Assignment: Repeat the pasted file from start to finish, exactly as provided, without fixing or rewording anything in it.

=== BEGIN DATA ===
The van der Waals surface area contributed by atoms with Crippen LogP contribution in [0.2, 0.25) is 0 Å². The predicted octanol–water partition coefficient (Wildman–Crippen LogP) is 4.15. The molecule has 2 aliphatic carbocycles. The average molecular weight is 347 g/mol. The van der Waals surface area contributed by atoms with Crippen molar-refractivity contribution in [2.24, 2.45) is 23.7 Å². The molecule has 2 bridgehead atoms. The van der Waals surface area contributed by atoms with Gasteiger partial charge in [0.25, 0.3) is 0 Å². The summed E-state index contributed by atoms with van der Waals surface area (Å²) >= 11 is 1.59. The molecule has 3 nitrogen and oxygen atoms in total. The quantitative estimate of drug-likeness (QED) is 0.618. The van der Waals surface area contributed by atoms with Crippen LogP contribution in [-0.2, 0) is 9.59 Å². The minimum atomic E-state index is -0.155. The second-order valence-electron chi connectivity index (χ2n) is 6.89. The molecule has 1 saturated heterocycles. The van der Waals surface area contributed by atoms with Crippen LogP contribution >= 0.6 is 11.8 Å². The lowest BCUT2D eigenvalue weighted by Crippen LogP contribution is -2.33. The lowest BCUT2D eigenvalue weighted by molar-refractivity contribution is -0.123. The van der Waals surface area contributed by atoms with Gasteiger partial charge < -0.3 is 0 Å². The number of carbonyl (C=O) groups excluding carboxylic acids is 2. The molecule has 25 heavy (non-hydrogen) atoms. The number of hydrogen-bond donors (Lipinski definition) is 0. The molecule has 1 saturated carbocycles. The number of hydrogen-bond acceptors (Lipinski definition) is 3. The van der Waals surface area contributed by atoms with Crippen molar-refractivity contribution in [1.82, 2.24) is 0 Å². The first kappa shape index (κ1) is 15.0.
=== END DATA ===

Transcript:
The van der Waals surface area contributed by atoms with Crippen LogP contribution in [0.2, 0.25) is 0 Å². The predicted octanol–water partition coefficient (Wildman–Crippen LogP) is 4.15. The molecule has 2 aliphatic carbocycles. The average molecular weight is 347 g/mol. The van der Waals surface area contributed by atoms with Crippen molar-refractivity contribution in [2.24, 2.45) is 23.7 Å². The molecule has 2 bridgehead atoms. The van der Waals surface area contributed by atoms with Gasteiger partial charge in [0.25, 0.3) is 0 Å². The summed E-state index contributed by atoms with van der Waals surface area (Å²) >= 11 is 1.59. The molecule has 3 nitrogen and oxygen atoms in total. The quantitative estimate of drug-likeness (QED) is 0.618. The van der Waals surface area contributed by atoms with Crippen LogP contribution in [-0.2, 0) is 9.59 Å². The minimum atomic E-state index is -0.155. The second-order valence-electron chi connectivity index (χ2n) is 6.89. The molecule has 1 saturated heterocycles. The van der Waals surface area contributed by atoms with Crippen LogP contribution >= 0.6 is 11.8 Å². The lowest BCUT2D eigenvalue weighted by Crippen LogP contribution is -2.33. The lowest BCUT2D eigenvalue weighted by molar-refractivity contribution is -0.123. The van der Waals surface area contributed by atoms with Gasteiger partial charge < -0.3 is 0 Å². The number of carbonyl (C=O) groups excluding carboxylic acids is 2. The molecule has 25 heavy (non-hydrogen) atoms. The number of hydrogen-bond donors (Lipinski definition) is 0. The molecule has 1 saturated carbocycles. The number of hydrogen-bond acceptors (Lipinski definition) is 3. The van der Waals surface area contributed by atoms with Crippen molar-refractivity contribution in [1.82, 2.24) is 0 Å². The first kappa shape index (κ1) is 15.0.